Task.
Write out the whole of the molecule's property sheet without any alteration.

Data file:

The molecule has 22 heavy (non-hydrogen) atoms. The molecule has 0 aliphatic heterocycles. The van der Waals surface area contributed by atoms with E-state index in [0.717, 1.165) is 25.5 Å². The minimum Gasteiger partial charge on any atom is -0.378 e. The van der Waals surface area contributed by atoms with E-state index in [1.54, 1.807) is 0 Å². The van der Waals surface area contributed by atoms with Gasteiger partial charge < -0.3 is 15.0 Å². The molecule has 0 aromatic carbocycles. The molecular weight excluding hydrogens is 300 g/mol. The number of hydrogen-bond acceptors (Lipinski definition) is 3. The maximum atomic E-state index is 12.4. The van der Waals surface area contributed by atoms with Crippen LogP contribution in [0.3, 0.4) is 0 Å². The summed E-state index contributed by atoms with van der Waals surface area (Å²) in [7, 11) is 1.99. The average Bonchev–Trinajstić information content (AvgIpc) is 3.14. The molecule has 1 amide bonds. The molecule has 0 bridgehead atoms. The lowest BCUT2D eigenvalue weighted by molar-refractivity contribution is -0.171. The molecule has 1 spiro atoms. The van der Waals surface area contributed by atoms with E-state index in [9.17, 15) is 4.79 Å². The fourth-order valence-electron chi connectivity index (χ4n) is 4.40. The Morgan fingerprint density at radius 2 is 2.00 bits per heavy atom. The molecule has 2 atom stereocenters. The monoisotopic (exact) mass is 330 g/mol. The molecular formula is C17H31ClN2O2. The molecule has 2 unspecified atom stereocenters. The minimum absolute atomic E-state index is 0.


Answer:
The molecule has 22 heavy (non-hydrogen) atoms. The molecule has 0 aliphatic heterocycles. The van der Waals surface area contributed by atoms with E-state index in [0.717, 1.165) is 25.5 Å². The minimum Gasteiger partial charge on any atom is -0.378 e. The van der Waals surface area contributed by atoms with E-state index in [1.54, 1.807) is 0 Å². The van der Waals surface area contributed by atoms with Gasteiger partial charge < -0.3 is 15.0 Å². The molecule has 0 aromatic carbocycles. The molecular weight excluding hydrogens is 300 g/mol. The number of hydrogen-bond acceptors (Lipinski definition) is 3. The maximum atomic E-state index is 12.4. The van der Waals surface area contributed by atoms with Crippen LogP contribution in [0.3, 0.4) is 0 Å². The summed E-state index contributed by atoms with van der Waals surface area (Å²) in [7, 11) is 1.99. The average Bonchev–Trinajstić information content (AvgIpc) is 3.14. The molecule has 1 amide bonds. The molecule has 0 bridgehead atoms. The lowest BCUT2D eigenvalue weighted by molar-refractivity contribution is -0.171. The molecule has 1 spiro atoms. The van der Waals surface area contributed by atoms with E-state index in [9.17, 15) is 4.79 Å². The fourth-order valence-electron chi connectivity index (χ4n) is 4.40. The Morgan fingerprint density at radius 2 is 2.00 bits per heavy atom. The molecule has 2 atom stereocenters. The monoisotopic (exact) mass is 330 g/mol. The molecular formula is C17H31ClN2O2. The molecule has 2 unspecified atom stereocenters. The minimum absolute atomic E-state index is 0.